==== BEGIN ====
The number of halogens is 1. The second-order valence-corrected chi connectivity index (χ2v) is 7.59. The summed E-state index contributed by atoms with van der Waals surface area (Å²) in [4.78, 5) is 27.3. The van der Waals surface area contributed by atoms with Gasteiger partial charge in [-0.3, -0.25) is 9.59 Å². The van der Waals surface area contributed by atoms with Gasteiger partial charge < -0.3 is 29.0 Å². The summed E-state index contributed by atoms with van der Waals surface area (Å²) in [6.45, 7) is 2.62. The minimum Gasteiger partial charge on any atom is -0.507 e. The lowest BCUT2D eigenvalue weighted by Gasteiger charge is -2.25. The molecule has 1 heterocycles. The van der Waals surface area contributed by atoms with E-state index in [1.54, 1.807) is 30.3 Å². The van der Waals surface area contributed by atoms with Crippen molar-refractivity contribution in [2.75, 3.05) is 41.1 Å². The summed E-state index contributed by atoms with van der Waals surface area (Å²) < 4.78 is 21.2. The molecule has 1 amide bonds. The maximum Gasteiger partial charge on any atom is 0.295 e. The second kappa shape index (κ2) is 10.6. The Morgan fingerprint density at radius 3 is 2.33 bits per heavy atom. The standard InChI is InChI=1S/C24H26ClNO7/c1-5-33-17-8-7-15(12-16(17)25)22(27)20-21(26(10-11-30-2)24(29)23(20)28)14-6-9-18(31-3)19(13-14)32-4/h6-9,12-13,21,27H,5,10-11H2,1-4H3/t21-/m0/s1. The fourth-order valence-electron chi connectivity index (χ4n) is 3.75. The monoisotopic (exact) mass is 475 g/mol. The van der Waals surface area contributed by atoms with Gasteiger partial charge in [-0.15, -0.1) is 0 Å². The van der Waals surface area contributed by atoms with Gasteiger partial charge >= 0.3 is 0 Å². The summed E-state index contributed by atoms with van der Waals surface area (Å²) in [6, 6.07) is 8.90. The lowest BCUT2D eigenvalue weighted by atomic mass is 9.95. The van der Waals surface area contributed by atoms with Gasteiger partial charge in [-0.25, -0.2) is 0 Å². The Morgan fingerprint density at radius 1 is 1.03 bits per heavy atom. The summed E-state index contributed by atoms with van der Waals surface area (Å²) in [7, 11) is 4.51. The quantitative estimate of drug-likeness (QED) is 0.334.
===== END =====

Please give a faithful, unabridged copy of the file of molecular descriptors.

The number of halogens is 1. The second-order valence-corrected chi connectivity index (χ2v) is 7.59. The summed E-state index contributed by atoms with van der Waals surface area (Å²) in [4.78, 5) is 27.3. The van der Waals surface area contributed by atoms with Gasteiger partial charge in [-0.3, -0.25) is 9.59 Å². The van der Waals surface area contributed by atoms with Gasteiger partial charge < -0.3 is 29.0 Å². The summed E-state index contributed by atoms with van der Waals surface area (Å²) in [6.45, 7) is 2.62. The minimum Gasteiger partial charge on any atom is -0.507 e. The lowest BCUT2D eigenvalue weighted by Gasteiger charge is -2.25. The molecule has 1 heterocycles. The van der Waals surface area contributed by atoms with E-state index in [1.54, 1.807) is 30.3 Å². The van der Waals surface area contributed by atoms with Crippen molar-refractivity contribution in [2.75, 3.05) is 41.1 Å². The summed E-state index contributed by atoms with van der Waals surface area (Å²) < 4.78 is 21.2. The molecule has 1 amide bonds. The maximum Gasteiger partial charge on any atom is 0.295 e. The second kappa shape index (κ2) is 10.6. The Morgan fingerprint density at radius 3 is 2.33 bits per heavy atom. The standard InChI is InChI=1S/C24H26ClNO7/c1-5-33-17-8-7-15(12-16(17)25)22(27)20-21(26(10-11-30-2)24(29)23(20)28)14-6-9-18(31-3)19(13-14)32-4/h6-9,12-13,21,27H,5,10-11H2,1-4H3/t21-/m0/s1. The fourth-order valence-electron chi connectivity index (χ4n) is 3.75. The monoisotopic (exact) mass is 475 g/mol. The van der Waals surface area contributed by atoms with Gasteiger partial charge in [-0.15, -0.1) is 0 Å². The van der Waals surface area contributed by atoms with Gasteiger partial charge >= 0.3 is 0 Å². The summed E-state index contributed by atoms with van der Waals surface area (Å²) in [6, 6.07) is 8.90. The lowest BCUT2D eigenvalue weighted by atomic mass is 9.95. The van der Waals surface area contributed by atoms with Gasteiger partial charge in [-0.25, -0.2) is 0 Å². The Morgan fingerprint density at radius 1 is 1.03 bits per heavy atom. The summed E-state index contributed by atoms with van der Waals surface area (Å²) in [7, 11) is 4.51. The quantitative estimate of drug-likeness (QED) is 0.334.